I just wanted to say that I think this is the first unsolicited email that I have received that is useful and relevant, and which I will actually use. Good stuff! A happy CSL Learner
Since October 2013, the communications team at Civil Service Learning has been using direct mail to encourage civil servants to take up their 5 days of learning a year – and it’s thrown up some surprising and illuminating results. But overall, we’ve learned 3 things:
- make it relevant
- make it real
- make it personal
That’s how civil servants like their emails.
Our first few mailings were aimed at obvious targets – e.g. senior leaders highlighting a new course on change leadership, with another group being offered 100 free places as an incentive to find out more. We had some great feedback from the pilot courses and used quotes in the emails from named staff to help recipients feel connected.
What a brilliant brainstorm of yours. I will certainly put time in my calendar to go through a few of the topics.
We had responses from 4% of SCS, compared to an industry average of 3.4%, and the free places all went within 4 hours of the email going out.
But we were still novices, so we sent one of the team on a 2-day Institute of Direct Marketing course. She came back buzzing with ideas, which she shared across CSL and with Cabinet Office comms colleagues working on the all-staff email Civil Service News. The trainers repeatedly stressed that you have to make your email content relevant to the recipient.
With that in mind, we trawled our extensive CSL offer and compiled appropriate learning packages for different groups:
- EOs - a range of guides, e-learning and classroom courses to help them prepare for the end of year
- HEOs and SEOs - workshops on management skills and how to develop the capability of their teams
- those in operational delivery roles - qualifications-based packages specific to their profession.
We used the information that people provide when registering on the CSL portal to help us focus the content and messaging.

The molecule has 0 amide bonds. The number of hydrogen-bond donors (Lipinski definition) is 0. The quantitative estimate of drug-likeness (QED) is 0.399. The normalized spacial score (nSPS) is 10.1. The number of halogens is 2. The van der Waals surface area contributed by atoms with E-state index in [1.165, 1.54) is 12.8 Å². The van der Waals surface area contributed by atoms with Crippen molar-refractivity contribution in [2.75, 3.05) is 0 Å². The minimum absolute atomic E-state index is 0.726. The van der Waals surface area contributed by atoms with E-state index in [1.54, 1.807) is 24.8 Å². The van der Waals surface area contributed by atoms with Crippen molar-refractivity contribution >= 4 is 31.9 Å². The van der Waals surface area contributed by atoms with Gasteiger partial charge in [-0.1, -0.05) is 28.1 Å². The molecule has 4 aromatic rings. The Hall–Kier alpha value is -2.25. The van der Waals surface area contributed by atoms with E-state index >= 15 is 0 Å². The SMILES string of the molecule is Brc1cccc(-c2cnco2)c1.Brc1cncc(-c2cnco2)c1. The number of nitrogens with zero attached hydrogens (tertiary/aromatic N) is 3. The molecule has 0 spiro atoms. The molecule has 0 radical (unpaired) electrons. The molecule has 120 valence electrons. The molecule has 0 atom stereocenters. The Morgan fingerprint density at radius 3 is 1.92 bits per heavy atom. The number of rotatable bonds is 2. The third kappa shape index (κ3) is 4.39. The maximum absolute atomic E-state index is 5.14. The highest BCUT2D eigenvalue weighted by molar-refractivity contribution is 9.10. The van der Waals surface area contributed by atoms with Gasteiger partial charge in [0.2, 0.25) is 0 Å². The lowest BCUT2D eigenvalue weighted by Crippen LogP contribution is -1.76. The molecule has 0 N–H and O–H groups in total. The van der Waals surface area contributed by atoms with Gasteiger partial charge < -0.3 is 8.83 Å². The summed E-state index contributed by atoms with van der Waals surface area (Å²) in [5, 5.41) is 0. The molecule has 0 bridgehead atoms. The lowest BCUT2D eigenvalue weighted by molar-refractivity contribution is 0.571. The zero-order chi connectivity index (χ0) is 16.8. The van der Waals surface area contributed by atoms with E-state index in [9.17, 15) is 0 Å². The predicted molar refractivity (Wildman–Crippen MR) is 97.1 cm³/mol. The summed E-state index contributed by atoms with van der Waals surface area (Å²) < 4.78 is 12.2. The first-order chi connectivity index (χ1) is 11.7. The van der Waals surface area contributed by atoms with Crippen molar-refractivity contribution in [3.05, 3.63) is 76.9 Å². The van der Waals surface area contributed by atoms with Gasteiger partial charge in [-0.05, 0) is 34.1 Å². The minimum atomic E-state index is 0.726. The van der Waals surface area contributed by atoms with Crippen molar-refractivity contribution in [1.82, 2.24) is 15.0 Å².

The personal touch
The next thing we tried produced perhaps the most surprising result. We decided on a more personal approach, signing the email from a CSL team member and including a photograph. Open rates and click-throughs increased significantly. We also tried sending half a mailing from a male team member and the other half from a female, to see if gender made any difference – it didn’t – but the team enjoyed running a sweepstake on who would win the battle of sexes! And when we tested a traditional subject line against something more quirky, we found that civil servants preferred the traditional one.
It’s not all been plain sailing. For the first 6 months, we had to agree not to activate the ‘click-through’ function in the mailing system. This meant that, although we could see how many people opened the emails, we had no reliable way of knowing if they took any action. Now, with IT teams reassured that we won’t compromise the entire government mailing system, click-throughs are enabled and we can see which calls to action are most popular.
Evaluation has been crucial in convincing people of the importance of direct mail in our campaign to encourage people to use their ‘5 a year’. Open and click-through rates have grown as we have become more experienced at identifying relevant content and segmenting groups by behaviour, rather than just demographics. This was most clearly demonstrated when we mailed a target group who had done a particular classroom course to recommend five other courses. This achieved a staggering 36.1% open rate, with a 7% click-through rate.
We are now looking at how we can merge separately held registration data with information on learning undertaken so we can segment our mailing in both dimensions.
A number of departments are talking to us about how we might work with them to email specific learning offers to their staff; and the policy and operational delivery professions have both done personalised emails to their members and are keen to do more.
Direct mail will never replace a conversation with your line manager or a colleague about the learning that’s right for you. But it can provide a nudge in the right direction and make all the difference to staff who regularly tell us that the main barrier to learning is lack of time.